Thursday, December 31, 2015

Bisi Bele Bhaath - here comes an 'awe'thentic dish and recipe

The baby is growing up albeit at its own pace. I haven't had a chance to check if it is in the 90th percentile or not. As a mother, I am completely in awe of my baby, unconditionally in love with it. As mom, I want the best for my baby and at the same time love to hear compliments from others about how well my baby is doing. As always the initial years are hard, it does take a lot of effort from the mom to make the baby presentable day after day, week after week. I am told that as they grow up and become adults the hand holding comes down, though I am not so sure that will happen with this baby of mine. Sometimes we work in perfectly synchronized motion, I write and the baby shows off, people around stop by, put a gentle peck on the baby's cheek, the baby smiles and mom feels elated. But sometimes, there are no people, just the two of us trying to talk, trying to be coherent.
Whether it is presentable or not, bulky or thin, smart or not, social bee or introvert, I am constantly aware of the journey we have taken together so far and extremely proud of my baby. Though the pats and cheers make it seem worth while, I also draw immense personal satisfaction just by being there. Here is wishing a fabulous 5 to my blog baby as she completes the fourth year and steps into the 5th. Why am I calling it a 'her'? no logical reason, I am a she so maybe it is just a complex of familiarity. Anyways, Happy birthday Sattvaa!! and thank you my wonderful family, friends and readers that have stood by me and read all things (interesting or not) I put on this blog. I do recognize that me & my blog have sustained this far only because of all of you.

Hope you had a blast of a 2015, as we start 2016, here comes my warm wishes for a better year, more successful, more peaceful, more joyous New Year to all of you! Happy New Year!! 
A special occasion such as this calls for a super special recipe, don't you agree? Here is a very special and close to the heart dish from nammamma's kitchen. It is not an exaggeration to say that I literally grew up eating this dish since it is so popular and 'world famous' in Mysore that you would have it regularly :-). It is wholesome (has carbs, proteins and nutrient rich veggies), addictively tasty (you can never have one bowl of it and stop, also because it is always made in large quantities and you end up eating it for 3 meals of the day), stays well and gets better as it settles and cools down, made with a couple of vessels making cleaning extremely efficient and on & on & on.. This is a dream come true for moms as they can get a healthy meal on the table for their family and get away cooking only once during the day :-). Even with all these describable features and words, I really can't express what bisi bele bhaath means to me and many, many Kannadiga folks around the world. It is comfort in a bowl that magically teleports you back to home (wherever it is) and sits you among loved ones.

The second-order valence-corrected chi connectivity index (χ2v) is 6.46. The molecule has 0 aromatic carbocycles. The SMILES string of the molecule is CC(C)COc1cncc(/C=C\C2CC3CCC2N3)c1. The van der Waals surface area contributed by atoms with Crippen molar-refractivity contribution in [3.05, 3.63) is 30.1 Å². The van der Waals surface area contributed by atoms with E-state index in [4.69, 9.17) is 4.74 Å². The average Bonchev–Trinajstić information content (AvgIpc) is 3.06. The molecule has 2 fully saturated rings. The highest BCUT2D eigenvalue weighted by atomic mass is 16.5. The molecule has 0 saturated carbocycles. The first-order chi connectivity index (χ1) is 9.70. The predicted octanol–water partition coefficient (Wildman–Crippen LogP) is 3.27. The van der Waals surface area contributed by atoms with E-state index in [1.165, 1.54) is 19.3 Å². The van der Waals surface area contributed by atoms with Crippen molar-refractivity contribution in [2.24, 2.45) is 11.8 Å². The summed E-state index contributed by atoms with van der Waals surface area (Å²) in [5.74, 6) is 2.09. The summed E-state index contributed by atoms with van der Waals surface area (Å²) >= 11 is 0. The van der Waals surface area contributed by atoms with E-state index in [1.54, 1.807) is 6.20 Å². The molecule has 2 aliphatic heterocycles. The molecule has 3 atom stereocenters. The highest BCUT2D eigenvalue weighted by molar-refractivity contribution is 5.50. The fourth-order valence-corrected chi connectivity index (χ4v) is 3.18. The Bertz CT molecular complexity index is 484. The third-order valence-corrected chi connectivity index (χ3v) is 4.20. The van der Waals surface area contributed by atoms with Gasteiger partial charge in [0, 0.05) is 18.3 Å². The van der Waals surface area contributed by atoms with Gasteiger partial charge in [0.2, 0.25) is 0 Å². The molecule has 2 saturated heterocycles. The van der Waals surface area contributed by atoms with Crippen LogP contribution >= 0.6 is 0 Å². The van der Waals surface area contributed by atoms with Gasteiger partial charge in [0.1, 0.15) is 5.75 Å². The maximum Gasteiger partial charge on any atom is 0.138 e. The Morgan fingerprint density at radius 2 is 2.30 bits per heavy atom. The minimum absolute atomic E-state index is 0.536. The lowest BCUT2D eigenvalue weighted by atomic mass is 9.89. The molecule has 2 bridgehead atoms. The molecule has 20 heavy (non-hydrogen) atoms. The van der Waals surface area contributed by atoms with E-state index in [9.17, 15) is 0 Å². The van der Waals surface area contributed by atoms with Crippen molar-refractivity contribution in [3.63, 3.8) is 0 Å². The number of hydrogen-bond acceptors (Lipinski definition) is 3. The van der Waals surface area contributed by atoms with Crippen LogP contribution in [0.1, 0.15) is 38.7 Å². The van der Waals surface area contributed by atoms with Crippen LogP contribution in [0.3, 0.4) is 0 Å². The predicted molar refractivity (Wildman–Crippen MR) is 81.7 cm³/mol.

Bisi bele bhaath literally means 'hot lentil rice', for such a non descriptive name it comes with flavors that are mind boggling and uniquely different from anything else you may have tried before. We shortened the name and always called it bibebha or Bcubed or BBB. I used to make this so often a few years back that all my friends and guests have had it atleast once :-), then came a dry period and I didn't make it for over a year. It started a few weeks back with BH asking for Bisi bele bhaath. I kept pushing it off with various (rather very flimsy) excuses. The truth was that I wanted to make the 'real deal' so I could show off on the blog :-). Finally with DD home for holidays, I just didn't have the heart to put off the ask any longer. So before we left for our vacation last weekend, it was a day of BBB along with traditionally delicious ambodes. BH was happy beyond words (yes, he just slept off the rest of the afternoon).